The Covid-19 crisis is far from over. Its impact is going to be felt even decades from now. Some things will never go back to what it was pre-Covid-19. Healthcare is one of them. One of the good things that have come out of this is the adoption of digital technologies to provide healthcare. Telehealth, telemedicine, and virtual health are all must-haves for healthcare providers today. But it’s not just digital technology that is required to transform the healthcare sector. Governments, regulators, hospitals, insurers, and even the masses need to come together to ensure better healthcare.
The Covid-19 crisis has had a very negative impact on smaller clinics and hospitals. Outpatient visits have dropped and a few elective procedures mean that revenues are negligible. However, this can’t go on for long, there comes a point where cancer patients, people with heart diseases, and chronic illnesses will need medical care and attention.
1. Digital Transformation
The healthcare industry has a lot of hurdles such as stringent regulations, complex governance structure, a slow decision-making process etc. However, for industry topics such as interoperability and secure data exchange, both of which are crucial for widespread telemedicine, things are not so easy. But due to the pandemic, the healthcare industry in some countries has seen a great loosening of regulations. For telemedicine and virtual health to be successful, there must be an exchange of patient information between hospitals and healthcare institutions. Else, healthcare systems will fail to cope with the burden. For example, many countries in order to combat Covid-19 setup a digital portal where health institutions could exchange patient information. Such collaboration between public and private institutions will be paramount in the future for healthcare.
2. Investment in Telemedicine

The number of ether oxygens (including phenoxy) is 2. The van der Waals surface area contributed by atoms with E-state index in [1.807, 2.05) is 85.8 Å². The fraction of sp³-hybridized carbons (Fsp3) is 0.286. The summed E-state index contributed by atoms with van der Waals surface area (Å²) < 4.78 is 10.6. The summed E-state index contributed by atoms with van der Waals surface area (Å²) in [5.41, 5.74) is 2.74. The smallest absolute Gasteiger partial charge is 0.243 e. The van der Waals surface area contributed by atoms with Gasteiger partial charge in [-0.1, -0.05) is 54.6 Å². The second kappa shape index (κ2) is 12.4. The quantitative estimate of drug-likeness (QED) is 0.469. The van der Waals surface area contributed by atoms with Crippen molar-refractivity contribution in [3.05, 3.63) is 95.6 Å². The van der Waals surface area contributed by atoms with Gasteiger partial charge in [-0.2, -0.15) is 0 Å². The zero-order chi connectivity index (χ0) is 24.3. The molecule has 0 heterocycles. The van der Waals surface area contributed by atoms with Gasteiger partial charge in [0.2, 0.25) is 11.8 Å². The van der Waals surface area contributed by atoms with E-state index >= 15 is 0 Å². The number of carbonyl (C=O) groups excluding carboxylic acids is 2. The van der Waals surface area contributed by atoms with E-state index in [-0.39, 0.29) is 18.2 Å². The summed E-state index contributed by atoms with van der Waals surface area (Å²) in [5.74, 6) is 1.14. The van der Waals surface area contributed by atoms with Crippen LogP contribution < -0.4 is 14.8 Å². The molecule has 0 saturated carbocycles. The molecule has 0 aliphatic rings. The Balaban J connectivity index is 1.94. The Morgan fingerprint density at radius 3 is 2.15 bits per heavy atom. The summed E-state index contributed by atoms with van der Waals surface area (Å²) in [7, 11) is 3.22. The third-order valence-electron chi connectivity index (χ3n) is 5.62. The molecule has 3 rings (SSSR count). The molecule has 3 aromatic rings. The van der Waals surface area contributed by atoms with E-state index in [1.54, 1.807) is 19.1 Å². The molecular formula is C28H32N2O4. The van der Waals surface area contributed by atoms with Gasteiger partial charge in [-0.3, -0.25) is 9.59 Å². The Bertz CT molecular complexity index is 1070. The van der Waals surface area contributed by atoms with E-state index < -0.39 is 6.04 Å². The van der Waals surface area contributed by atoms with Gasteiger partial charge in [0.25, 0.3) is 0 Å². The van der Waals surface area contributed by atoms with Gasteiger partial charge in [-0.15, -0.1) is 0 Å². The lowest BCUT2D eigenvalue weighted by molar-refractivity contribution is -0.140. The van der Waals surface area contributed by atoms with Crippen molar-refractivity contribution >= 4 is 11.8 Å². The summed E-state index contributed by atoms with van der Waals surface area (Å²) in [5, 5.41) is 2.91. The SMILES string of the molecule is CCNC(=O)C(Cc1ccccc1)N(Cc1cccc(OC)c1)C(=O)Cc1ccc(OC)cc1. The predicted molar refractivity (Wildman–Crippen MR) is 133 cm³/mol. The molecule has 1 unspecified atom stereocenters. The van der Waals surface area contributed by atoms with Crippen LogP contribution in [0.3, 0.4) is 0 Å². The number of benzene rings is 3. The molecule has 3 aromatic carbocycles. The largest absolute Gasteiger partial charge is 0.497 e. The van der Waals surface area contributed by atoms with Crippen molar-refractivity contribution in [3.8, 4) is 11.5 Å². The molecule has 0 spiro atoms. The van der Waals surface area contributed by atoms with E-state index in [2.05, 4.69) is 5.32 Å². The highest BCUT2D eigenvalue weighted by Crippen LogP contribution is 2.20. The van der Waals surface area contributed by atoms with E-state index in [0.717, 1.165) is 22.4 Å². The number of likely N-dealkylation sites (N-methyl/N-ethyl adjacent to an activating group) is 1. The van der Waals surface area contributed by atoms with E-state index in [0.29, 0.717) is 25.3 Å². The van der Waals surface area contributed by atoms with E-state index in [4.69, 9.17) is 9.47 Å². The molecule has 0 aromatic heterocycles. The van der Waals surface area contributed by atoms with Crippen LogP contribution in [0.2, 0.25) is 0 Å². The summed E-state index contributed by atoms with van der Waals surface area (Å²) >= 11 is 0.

According to a survey of 2700 patients by Accenture, 60% of them said that they would like to use technology to meet with healthcare providers and manage their conditions. Experts and advocates in the healthcare industry for years have argued that with telehealth, healthcare can have expanded access and can become much more affordable. Physicians too have developed a liking for telehealth as a great alternative to out-patient visits and appointments. Thanks to Covid-19, healthcare providers will definitely start investing in telehealth technologies at a large scale.
3. Strain of backlog in elective procedures
According to the American hospital association, Covid-19 has collectively resulted in US hospitals losing $50 billion per month since the month of March. It also estimated that by the mid of August, at least 18 hospitals in the US had closed. Smaller clinics and private practices have also closed down due to pandemic related movement restrictions. Post the pandemic, elective procedures and outpatient visits may lead to a spike in demand for healthcare services and a significant loss would mean the healthcare system may never be able to cope with the deferred cases.
4. Lowering the cost of healthcare
By 2028, the US alone is said to spend $6.2 trillion on healthcare. This figure was estimated at pre-Covid-19. However, post the pandemic there is going to be an aggressive push to cut spending on healthcare by healthcare payers i.e. government, private insurers, and employers. A new model of Value-Based Care (VBC) is set to emerge where providers are reimbursed based on quality (or value) metrics, as opposed to the quantity (or volume) of services delivered.
5. Attracting and retaining healthcare professionals
According to a recent report by the WHO, there is a global shortfall of close to 6 million nurses. Over the past few months, we all have read about their sacrifices and how they’re going over and above to save our lives. However, there is an underlying threat that they may feel frustrated and overwhelmed due to the Covid-19 crisis. While that may happen there is also a hope that younger medical aspirants are inspired by the enormous difference they can make to society and choose a career in medicine.
While the Covid-19 crisis will definitely revolutionize the healthcare system for good, it has also impacted the way the education sector works. Let’s understand what’s changed and what will transpire post the pandemic.